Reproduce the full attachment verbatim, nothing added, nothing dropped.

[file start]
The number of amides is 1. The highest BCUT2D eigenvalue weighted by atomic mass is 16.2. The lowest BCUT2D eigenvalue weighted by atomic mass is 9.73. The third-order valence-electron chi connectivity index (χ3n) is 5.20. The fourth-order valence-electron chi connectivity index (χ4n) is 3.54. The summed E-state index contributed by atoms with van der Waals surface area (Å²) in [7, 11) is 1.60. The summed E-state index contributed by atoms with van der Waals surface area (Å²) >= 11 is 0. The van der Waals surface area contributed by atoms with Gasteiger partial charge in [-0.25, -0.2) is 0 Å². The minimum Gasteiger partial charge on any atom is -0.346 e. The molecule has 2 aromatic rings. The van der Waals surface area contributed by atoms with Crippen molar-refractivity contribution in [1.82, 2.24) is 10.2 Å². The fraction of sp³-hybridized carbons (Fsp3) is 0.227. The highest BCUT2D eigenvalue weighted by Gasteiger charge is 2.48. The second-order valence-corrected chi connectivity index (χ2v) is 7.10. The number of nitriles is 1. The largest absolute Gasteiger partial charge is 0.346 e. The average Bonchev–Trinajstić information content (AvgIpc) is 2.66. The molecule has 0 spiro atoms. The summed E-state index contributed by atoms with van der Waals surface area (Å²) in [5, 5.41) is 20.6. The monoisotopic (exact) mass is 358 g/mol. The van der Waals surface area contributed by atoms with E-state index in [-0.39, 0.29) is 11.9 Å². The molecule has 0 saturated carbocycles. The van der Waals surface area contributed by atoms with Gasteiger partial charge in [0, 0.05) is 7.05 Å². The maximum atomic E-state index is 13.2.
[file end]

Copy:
The number of amides is 1. The highest BCUT2D eigenvalue weighted by atomic mass is 16.2. The lowest BCUT2D eigenvalue weighted by atomic mass is 9.73. The third-order valence-electron chi connectivity index (χ3n) is 5.20. The fourth-order valence-electron chi connectivity index (χ4n) is 3.54. The summed E-state index contributed by atoms with van der Waals surface area (Å²) in [7, 11) is 1.60. The summed E-state index contributed by atoms with van der Waals surface area (Å²) >= 11 is 0. The van der Waals surface area contributed by atoms with Gasteiger partial charge in [-0.25, -0.2) is 0 Å². The minimum Gasteiger partial charge on any atom is -0.346 e. The molecule has 2 aromatic rings. The van der Waals surface area contributed by atoms with Crippen molar-refractivity contribution in [1.82, 2.24) is 10.2 Å². The fraction of sp³-hybridized carbons (Fsp3) is 0.227. The highest BCUT2D eigenvalue weighted by Gasteiger charge is 2.48. The second-order valence-corrected chi connectivity index (χ2v) is 7.10. The number of nitriles is 1. The largest absolute Gasteiger partial charge is 0.346 e. The average Bonchev–Trinajstić information content (AvgIpc) is 2.66. The molecule has 0 spiro atoms. The summed E-state index contributed by atoms with van der Waals surface area (Å²) in [5, 5.41) is 20.6. The monoisotopic (exact) mass is 358 g/mol. The van der Waals surface area contributed by atoms with E-state index in [-0.39, 0.29) is 11.9 Å². The molecule has 0 saturated carbocycles. The van der Waals surface area contributed by atoms with Gasteiger partial charge in [0, 0.05) is 7.05 Å². The maximum atomic E-state index is 13.2.